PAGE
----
I'm sure you'll realize at some point that this is subjective and anecdotal, but caveated (I made up that word) it is based on twenty-some years of experience with deploying crap to thousands of computers.
Good: Usually works
Bad: Sucks when you have to install 500 or 1,000 within 24 hours
Good: Pretty Simple
Bad: Only works with MSI installers, MSP patches, and ZAP wrapped packages. No phased deployments. No status monitoring capability. No bandwidth throttling. No automated distribution management (regional/local server shares)
Good: Customizable, Flexible.
Bad: Requires some knowledge and experience. More work required to implement monitoring, phasing, and distribution automation management. Difficult to manage remote/mobile clients
Good: Usually works. Customizable, Flexible. Status monitoring. Phased deployments. Automated distribution management. Manages remote/mobile clients and provided automated bandwidth throttling.
Bad: Additional cost. Additional learning curve.
Snapshot Imaging (Ghost, etc.)
Good: Provides a consistent result for all newly-imaged computers
Bad: Breaks quite a few applications due to replicated information. Increases imaging process time. Increases base image build and update time.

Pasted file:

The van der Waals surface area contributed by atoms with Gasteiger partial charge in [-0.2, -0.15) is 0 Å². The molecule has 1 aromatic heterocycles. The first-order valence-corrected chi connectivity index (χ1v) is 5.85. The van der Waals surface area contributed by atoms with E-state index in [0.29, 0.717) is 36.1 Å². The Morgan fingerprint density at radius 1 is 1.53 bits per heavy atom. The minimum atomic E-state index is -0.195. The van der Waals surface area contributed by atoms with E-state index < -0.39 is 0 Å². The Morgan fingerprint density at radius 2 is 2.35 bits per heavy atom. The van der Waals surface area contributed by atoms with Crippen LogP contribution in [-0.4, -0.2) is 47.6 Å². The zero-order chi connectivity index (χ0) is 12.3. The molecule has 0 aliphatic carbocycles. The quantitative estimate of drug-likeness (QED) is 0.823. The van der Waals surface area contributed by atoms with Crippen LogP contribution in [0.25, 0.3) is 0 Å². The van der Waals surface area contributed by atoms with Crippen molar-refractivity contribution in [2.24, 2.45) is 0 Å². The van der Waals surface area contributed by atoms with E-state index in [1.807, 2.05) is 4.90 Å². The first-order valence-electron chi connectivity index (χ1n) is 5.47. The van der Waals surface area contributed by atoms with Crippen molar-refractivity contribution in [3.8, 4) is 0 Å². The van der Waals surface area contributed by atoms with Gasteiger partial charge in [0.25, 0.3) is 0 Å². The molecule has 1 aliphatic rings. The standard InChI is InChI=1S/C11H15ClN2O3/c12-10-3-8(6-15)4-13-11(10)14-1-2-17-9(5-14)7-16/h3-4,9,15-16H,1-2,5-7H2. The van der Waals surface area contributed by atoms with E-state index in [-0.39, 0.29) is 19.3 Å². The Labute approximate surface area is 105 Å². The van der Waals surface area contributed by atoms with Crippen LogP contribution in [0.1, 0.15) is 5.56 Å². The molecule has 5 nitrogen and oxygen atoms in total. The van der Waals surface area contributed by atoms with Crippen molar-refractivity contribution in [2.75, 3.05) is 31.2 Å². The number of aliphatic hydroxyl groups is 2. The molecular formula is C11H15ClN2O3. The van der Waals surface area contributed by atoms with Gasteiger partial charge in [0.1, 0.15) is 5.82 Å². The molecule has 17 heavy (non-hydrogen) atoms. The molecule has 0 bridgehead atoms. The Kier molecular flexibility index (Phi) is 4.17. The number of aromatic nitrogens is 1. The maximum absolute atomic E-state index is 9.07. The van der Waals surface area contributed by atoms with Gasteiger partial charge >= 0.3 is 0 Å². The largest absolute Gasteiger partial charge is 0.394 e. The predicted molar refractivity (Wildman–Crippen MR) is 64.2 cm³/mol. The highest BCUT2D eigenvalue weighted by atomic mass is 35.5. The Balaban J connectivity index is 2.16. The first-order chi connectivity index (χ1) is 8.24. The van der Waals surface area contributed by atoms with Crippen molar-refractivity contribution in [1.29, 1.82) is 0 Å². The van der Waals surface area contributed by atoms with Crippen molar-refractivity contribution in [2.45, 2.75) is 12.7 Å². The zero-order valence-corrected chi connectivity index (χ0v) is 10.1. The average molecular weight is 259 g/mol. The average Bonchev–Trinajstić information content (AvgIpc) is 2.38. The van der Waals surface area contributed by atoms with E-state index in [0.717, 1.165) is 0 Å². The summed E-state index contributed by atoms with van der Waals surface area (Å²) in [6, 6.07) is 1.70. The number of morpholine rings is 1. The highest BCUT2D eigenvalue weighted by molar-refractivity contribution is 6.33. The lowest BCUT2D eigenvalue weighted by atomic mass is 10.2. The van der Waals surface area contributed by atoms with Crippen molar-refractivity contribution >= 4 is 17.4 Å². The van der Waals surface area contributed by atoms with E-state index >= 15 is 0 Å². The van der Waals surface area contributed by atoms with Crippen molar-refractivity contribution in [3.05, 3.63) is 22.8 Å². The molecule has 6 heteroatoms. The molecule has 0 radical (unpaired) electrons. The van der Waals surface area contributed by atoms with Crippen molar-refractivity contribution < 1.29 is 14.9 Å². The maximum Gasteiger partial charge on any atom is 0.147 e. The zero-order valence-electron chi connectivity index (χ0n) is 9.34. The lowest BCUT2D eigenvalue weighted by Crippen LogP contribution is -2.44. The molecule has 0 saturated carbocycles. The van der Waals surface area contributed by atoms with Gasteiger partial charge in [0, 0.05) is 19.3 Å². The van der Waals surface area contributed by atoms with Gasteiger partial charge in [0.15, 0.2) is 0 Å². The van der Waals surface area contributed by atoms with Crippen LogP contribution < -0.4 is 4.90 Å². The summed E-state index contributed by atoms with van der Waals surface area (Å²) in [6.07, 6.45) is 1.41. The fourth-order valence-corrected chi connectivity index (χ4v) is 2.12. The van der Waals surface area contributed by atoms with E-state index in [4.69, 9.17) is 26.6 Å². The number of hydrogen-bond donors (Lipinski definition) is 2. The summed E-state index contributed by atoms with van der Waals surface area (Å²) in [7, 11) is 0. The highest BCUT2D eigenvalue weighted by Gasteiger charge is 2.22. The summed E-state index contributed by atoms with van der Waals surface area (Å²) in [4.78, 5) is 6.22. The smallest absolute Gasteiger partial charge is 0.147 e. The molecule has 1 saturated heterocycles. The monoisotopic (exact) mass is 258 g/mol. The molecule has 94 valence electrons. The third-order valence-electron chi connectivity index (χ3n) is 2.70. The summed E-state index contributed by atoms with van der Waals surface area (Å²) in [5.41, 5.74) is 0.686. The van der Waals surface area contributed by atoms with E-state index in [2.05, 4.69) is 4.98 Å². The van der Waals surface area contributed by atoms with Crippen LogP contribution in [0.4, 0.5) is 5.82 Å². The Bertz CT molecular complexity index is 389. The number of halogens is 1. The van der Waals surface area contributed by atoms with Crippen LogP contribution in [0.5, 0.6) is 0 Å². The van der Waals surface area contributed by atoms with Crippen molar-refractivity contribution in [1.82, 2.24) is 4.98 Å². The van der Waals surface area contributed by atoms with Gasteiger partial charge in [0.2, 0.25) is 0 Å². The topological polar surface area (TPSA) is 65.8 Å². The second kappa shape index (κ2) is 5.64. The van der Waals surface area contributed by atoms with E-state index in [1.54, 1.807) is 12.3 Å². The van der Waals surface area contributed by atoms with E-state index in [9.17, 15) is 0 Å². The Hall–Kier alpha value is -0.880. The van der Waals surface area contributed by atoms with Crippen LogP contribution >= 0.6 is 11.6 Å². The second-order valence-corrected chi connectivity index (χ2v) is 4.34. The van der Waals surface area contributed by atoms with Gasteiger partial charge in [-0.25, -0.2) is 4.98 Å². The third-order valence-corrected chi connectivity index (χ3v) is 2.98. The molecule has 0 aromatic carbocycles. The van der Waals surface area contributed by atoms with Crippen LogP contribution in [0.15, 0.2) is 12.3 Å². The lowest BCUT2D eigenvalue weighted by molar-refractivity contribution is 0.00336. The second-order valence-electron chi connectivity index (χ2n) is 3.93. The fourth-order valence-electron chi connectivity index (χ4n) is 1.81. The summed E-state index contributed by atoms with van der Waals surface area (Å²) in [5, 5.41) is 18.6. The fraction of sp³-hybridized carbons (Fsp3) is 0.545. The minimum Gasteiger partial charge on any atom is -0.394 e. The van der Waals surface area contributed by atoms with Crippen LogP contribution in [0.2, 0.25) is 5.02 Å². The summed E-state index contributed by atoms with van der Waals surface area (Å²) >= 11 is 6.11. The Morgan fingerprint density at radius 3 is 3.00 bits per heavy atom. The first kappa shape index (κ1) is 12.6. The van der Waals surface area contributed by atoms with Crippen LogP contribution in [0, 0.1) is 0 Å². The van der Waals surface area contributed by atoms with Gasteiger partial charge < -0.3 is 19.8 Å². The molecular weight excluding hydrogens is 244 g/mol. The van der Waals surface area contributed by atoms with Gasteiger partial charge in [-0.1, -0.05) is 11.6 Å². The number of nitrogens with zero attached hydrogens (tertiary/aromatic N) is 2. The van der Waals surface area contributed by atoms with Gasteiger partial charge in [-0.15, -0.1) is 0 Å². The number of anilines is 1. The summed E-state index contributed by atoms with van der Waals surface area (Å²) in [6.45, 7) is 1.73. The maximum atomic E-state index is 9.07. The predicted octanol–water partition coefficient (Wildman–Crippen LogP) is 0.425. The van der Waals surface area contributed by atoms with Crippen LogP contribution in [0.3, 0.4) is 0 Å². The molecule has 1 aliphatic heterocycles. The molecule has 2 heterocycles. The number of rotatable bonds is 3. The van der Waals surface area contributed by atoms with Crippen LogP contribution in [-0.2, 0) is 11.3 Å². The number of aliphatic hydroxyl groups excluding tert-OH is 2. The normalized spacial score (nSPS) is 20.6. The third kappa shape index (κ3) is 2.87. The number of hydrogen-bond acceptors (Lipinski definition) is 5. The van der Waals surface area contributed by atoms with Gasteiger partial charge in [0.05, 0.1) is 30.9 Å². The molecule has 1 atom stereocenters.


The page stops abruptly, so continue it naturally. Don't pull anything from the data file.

Sequential Imaging (SCCM task sequence + OSD)
Good: Provides a consistent result for all newly-imaged computers. Usually eliminates problems incurred with duplicate identification issues commonly encountered with snapshot imaging techniques. Can often employ existing SCCM packages without the need to repackage twice.
Bad: Requires some learning. Increases imaging process time.
Application Virtualization (App-V, ThinApp, etc.)
Good: Provides encapsulation and portability. Provides isolation and prevents resource and version conflicts
Bad: Often costly to implement. Additional learning curve. Not all products work well with it (most do).
Server Hosted / Terminal Emulation (Remote Desktop, Remote App, Citrix, etc.)
Good: Shared from a single installation. One target to maintain and upgrade.
Bad: Costly to implement. Single point of failure*. Some vendors prohibit this option in their license terms. (* even with clustering and load balancing, this is similar to the risks of cloud services)